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Food and Health -- >
For informational purposes only. Consult
your Doctor. This information was taken from Department
of Health and Human Services: Centers for Disease Control and
How common is
Every year, approximately 40,000 cases of salmonellosis are
reported in the United States. Because many milder cases are
not diagnosed or reported, the actual number of infections may
be thirty or more times greater. Salmonellosis is more common
in the summer than winter.
Children are the most likely to get salmonellosis. The rate of
diagnosed infections in children less than five years old is
about five times higher than the rate in all other persons.
Young children, the elderly, and the immunocompromised are the
most likely to have severe infections. It is estimated that
approximately 400 persons die each year with acute
What else can be done to prevent salmonellosis?
It is important for the public health department to know about
cases of salmonellosis. It is important for clinical
laboratories to send isolates of Salmonella to the City,
County, or State Public Health Laboratories so the specific
type can be determined and compared with other Salmonella in
the community. If many cases occur at the same time, it may
mean that a restaurant, food or water supply has a problem
that needs correction by the public health department.
Some prevention steps occur everyday without you thinking
about it. Pasteurization of milk and treatment of municipal
water supplies are highly effective prevention measures that
have been in place for decades. In the 1970s, small pet
turtles were a common source of salmonellosis in the United
States, so in 1975, the sale of small turtles was banned in
this country. However, in 2008, they were still being sold,
and cases of Salmonella associated with pet turtles have been
reported. Improvements in farm animal hygiene, in slaughter
plant practices, and in vegetable and fruit harvesting and
packing operations may help prevent salmonellosis caused by
contaminated foods. Better education of food industry workers
in basic food safety and restaurant inspection procedures may
prevent cross-contamination and other food handling errors
that can lead to outbreaks. Wider use of pasteurized egg in
restaurants, hospitals, and nursing homes is an important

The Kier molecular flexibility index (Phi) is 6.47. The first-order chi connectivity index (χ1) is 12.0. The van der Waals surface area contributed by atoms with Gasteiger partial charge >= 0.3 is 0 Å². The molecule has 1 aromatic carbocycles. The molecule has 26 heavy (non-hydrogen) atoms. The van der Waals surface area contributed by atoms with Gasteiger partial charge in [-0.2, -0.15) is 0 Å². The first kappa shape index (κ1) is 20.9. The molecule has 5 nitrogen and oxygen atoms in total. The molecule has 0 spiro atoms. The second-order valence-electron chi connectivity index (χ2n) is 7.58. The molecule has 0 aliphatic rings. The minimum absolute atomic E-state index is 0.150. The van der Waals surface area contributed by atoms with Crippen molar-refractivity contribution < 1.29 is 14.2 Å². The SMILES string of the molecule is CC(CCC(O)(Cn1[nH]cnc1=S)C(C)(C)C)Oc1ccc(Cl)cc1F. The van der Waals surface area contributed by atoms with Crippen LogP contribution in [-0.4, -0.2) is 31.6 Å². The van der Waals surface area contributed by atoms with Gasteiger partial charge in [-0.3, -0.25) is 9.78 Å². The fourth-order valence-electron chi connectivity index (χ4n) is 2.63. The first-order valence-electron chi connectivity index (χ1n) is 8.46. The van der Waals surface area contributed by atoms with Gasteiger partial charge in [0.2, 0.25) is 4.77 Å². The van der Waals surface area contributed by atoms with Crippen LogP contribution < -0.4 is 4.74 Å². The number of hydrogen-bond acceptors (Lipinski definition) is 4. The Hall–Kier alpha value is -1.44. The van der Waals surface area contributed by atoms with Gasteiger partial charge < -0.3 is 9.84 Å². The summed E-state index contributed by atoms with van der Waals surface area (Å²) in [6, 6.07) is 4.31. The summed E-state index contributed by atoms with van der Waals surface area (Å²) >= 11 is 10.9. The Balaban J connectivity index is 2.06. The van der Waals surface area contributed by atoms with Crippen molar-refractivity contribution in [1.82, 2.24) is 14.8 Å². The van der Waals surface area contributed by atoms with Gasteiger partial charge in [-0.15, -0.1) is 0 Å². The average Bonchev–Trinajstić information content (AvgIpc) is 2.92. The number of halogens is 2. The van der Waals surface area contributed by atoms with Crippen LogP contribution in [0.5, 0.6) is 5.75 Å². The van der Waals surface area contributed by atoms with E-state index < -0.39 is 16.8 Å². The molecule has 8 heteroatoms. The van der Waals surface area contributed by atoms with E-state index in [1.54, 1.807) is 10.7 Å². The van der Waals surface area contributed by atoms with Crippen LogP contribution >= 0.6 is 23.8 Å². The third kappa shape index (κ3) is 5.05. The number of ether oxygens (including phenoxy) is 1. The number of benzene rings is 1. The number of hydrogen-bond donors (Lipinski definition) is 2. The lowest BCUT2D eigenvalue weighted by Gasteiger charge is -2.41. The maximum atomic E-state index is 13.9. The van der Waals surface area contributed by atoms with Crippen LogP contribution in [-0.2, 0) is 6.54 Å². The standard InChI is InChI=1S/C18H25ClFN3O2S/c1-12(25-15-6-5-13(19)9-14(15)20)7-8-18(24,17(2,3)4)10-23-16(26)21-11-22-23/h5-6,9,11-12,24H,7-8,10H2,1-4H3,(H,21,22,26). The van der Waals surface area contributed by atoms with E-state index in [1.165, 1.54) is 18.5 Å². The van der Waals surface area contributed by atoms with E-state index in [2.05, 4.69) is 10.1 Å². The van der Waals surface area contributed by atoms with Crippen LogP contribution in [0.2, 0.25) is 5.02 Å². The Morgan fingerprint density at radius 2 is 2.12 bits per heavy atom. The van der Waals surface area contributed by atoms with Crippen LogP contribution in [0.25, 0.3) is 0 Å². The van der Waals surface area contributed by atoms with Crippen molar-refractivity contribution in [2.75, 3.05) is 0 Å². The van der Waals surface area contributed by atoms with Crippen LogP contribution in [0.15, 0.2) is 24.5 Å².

prevention measure. In the future, irradiation or other
treatments may greatly reduce contamination of raw meat.
|What is the government
doing about salmonellosis?
The Centers for Disease Control and Prevention (CDC)
monitors the frequency of Salmonella infections in the
country and assists the local and state health departments
in investigating outbreaks and devising control measures.
CDC also monitors the different types of Salmonella that
are reported annually by public health laboratories of
state and local health departments. The Food and Drug
Administration (FDA) inspects imported foods, oversees
inspection of milk pasteurization plants, promotes better
food preparation techniques in restaurants and food
processing plants, and regulates the sale of turtles. The
FDA also regulates the use of specific antibiotics as
growth promotants in food animals. The US Department of
Agriculture monitors the health of food animals, inspects
egg pasteurization plants, and is responsible for the
quality of slaughtered and processed meat. The US
Environmental Protection Agency regulates and monitors the
safety of drinking water supplies.
How can I learn more about this and other public health
You can discuss any medical concerns you may have with
your doctor or other heath care provider. Your local City
or County Health Department can provide more information
about this and other public health problems that are
occurring in your area. General information about the
public health of the nation is published every week in the
"Morbidity and Mortality Weekly Report (MMWR)", by the CDC
in Atlanta, GA. Every spring, the MMWR publishes a report
of the incidence of Salmonella and other infections during
the previous year in FoodNet sentinel surveillance sites.
Epidemiologists in your local and state health departments
are tracking many important public health problems,
investigating special problems that arise, and helping to
prevent them from occurring in the first place, and from
spreading, when they occur.